Great! Your shiny new website is almost ready – but how do you make sure that people will find it? This is where Search Engine Optimisation (SEO) shines, making the difference between a successful website launch and a not-so-successful website launch. While many will have you believe that this essential feature of online marketing is a mystery, many of the known elements of SEO are relatively common-sense, regularly linking back to user experience (UX). Here’s an SEO checklist to help you get started.


Make your website mobile responsive

While a striking desktop website and experience is great, more and more people are accessing the internet by mobile and tablet devices. According to Statista: “Mobile accounts for approximately half of web traffic worldwide. In the first quarter of 2023, mobile devices (excluding tablets) generated 58.33% of global website traffic, consistently hovering around the 50% mark since the beginning of 2017 before permanently surpassing it in 2020.”

Making your website mobile responsive means that while your website will mostly look and behave in the same way, it will also work intuitively on smaller devices. This generally means: re-ordering some of your content, creating responsive images and ensuring that your copy is legible across all devices and browsers.

In SEO terms, search engines look to provide only the most accurate information and the best user experience for their visitors. So your organic search rankings will only improve if your website is suitable for both mobile and tablet users, as well as desktop audiences.


Check your website speed

Another key element of SEO is website speed. Again, this links back to user experience and audience expectations. Google and Bing have both publicly confirmed that website and load speeds are critical to rank your website organically. We also know that on paid search or PPC activity that this applies – making website speed a critical factor in your marketing.

There are several tools out there to check your page speed, including this tool from Google, which also comes with a list of recommendations to speed things up. Some common causes of poor website speed include: large uncompressed images, multiple external requests (such as from YouTube, Vimeo and other third parties) and uncached elements (meaning that each page has to load from scratch whenever anyone accesses it).


Optimise your content

It’s very important that when creating your website, you’re making sure that your information is not only useful and relevant, but also clear and written in an accessible format.

Get tracking

Optimising your content means checking that your headers, titles and page copy are all consistent with the information displayed on that page. You want to ensure that if your website is a baking supply shop, that you’re not creating misleading or confusing content – perhaps about shoes or furniture! Ensuring that your pages are cohesive, coherent and clear provides a simple and informative user journey throughout your website, and will ultimately help you rank higher on search engines.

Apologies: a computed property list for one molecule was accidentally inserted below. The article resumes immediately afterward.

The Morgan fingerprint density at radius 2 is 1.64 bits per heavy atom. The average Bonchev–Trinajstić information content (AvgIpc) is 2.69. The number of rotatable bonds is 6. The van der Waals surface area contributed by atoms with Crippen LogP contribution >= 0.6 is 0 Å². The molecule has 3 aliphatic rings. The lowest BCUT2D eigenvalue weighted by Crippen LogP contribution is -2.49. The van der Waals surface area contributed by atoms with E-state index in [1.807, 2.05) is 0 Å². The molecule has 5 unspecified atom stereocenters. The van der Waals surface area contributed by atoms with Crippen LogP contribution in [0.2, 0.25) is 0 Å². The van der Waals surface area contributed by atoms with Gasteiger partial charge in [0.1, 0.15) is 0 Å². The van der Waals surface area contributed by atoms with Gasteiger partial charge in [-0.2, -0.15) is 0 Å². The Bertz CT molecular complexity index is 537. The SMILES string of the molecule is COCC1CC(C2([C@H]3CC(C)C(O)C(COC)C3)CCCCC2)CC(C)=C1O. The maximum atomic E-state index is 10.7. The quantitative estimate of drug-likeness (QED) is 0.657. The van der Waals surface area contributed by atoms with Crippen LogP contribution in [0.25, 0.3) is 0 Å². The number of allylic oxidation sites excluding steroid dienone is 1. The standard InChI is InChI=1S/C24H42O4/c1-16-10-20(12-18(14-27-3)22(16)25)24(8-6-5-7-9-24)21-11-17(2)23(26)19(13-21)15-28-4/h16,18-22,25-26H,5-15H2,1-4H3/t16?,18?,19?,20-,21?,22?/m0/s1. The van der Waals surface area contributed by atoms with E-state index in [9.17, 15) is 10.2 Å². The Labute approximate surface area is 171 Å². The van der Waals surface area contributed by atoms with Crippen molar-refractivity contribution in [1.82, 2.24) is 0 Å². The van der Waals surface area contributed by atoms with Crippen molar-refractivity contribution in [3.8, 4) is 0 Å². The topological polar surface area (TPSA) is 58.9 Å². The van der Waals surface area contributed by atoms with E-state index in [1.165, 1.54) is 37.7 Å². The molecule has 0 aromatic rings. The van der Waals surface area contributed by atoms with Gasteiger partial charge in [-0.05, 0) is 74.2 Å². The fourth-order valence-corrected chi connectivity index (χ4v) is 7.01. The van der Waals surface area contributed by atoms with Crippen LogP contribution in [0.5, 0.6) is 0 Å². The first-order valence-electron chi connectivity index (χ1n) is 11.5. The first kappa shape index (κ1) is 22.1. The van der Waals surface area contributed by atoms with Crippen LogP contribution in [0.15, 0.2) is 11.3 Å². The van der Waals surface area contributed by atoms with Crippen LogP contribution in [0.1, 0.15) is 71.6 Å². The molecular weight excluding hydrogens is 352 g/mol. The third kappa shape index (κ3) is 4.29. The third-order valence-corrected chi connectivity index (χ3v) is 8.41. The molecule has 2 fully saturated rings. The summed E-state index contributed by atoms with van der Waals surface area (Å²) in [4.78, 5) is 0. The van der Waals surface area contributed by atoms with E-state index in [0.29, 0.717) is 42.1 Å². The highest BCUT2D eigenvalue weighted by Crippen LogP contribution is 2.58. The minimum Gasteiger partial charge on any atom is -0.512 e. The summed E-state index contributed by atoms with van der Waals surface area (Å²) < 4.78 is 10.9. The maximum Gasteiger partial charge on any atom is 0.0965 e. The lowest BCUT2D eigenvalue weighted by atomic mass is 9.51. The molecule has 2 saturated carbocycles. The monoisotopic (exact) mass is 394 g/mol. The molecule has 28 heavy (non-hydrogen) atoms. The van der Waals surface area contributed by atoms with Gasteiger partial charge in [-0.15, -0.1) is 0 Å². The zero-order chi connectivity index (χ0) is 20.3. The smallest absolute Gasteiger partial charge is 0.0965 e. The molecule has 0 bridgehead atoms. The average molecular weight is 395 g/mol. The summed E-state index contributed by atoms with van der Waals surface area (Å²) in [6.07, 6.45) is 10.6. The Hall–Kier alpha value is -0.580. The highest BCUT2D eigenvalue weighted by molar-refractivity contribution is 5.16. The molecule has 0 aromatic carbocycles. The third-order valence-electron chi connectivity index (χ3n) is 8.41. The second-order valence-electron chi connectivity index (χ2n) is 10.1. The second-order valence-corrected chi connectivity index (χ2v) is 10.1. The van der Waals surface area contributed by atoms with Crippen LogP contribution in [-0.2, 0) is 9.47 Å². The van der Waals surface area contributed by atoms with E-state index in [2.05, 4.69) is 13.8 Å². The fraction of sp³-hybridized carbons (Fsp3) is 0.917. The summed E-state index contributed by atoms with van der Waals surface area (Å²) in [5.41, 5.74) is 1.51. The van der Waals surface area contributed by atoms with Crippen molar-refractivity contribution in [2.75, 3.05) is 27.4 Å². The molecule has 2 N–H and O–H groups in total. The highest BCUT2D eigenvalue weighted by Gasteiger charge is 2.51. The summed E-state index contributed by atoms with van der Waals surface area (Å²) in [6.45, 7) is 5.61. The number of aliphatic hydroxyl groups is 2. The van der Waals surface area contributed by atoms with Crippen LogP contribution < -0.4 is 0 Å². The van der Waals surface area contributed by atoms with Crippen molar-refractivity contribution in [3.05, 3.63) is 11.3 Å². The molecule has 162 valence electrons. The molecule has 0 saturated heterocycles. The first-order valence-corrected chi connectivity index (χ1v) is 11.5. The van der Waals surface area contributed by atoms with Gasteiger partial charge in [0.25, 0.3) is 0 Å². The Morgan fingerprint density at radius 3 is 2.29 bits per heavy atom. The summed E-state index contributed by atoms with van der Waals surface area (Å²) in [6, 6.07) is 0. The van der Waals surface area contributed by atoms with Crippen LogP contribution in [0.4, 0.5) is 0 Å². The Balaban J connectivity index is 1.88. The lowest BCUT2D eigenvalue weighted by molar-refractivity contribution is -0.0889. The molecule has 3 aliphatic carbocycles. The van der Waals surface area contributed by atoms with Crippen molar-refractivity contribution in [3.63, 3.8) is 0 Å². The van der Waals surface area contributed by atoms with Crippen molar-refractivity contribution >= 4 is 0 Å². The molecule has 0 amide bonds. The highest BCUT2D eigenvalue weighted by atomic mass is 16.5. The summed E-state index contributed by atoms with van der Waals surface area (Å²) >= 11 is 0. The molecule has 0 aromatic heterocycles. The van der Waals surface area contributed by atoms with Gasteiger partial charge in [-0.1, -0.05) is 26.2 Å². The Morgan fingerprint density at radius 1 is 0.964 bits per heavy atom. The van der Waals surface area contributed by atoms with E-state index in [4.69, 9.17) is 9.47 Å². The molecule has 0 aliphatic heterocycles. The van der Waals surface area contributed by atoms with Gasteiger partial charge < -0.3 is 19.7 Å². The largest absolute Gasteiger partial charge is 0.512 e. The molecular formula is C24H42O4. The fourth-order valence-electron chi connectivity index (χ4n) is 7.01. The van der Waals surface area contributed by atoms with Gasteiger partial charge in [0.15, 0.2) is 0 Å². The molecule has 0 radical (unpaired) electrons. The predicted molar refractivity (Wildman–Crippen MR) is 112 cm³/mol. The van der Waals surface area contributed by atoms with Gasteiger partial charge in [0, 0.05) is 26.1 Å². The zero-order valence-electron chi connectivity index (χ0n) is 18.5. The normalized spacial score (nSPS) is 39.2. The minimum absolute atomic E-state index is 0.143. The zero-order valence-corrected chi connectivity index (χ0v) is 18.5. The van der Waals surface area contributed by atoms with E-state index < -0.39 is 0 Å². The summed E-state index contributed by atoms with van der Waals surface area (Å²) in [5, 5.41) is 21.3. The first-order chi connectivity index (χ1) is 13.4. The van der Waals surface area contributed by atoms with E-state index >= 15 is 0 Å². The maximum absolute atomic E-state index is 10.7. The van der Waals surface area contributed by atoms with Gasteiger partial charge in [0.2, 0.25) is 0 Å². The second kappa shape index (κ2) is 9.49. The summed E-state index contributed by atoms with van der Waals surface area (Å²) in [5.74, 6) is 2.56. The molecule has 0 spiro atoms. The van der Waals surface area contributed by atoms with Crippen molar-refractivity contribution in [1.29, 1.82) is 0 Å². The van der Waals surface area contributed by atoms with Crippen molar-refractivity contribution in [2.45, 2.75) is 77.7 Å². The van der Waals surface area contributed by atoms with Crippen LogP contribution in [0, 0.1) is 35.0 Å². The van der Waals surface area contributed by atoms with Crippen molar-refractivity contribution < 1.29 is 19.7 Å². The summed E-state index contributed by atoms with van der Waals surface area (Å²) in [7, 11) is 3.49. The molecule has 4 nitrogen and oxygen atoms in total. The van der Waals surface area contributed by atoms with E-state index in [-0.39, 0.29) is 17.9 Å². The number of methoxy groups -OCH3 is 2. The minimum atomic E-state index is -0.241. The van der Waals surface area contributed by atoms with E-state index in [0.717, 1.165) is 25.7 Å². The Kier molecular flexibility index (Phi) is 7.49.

Google Analytics, Google Search Console, Google Tag Manager – these tools will help inform your future decision-making by providing data and analysis to show you where your website is at its strongest, and at its weakest. Each of these tools does different things, but working together they can give you a holistic view of not only your organic traffic and your SEO efforts, but they can also help you to gauge the effectiveness of your complete marketing strategy.

Something that will help inform your marketing, website and future iterations to your website is a tracking tool. Before you go live, make sure you have the following applications integrated as part of your website:


Reaudit, reaudit and reaudit!

Once your website is live, it’s essential that you continue to monitor its progress regularly. It’s not about taking a quick peek in the first few weeks of your new website, it’s about constantly reviewing and updating your website to ensure that you’re maximising not only the ROI of the website itself, but also your marketing efforts.

There are plenty of tools out there (free, freemium and paid) that will allow you to monitor and report on the success of your website, so make sure you’re using these consistently to maximise the potential of your website.

We know this might sound like a lot of hard work, but we’ve seen time and time again how SEO efforts can make or break a new website. Need a hand? Our team is here to help, so get in touch today for a cup of coffee and a chat about SEO.

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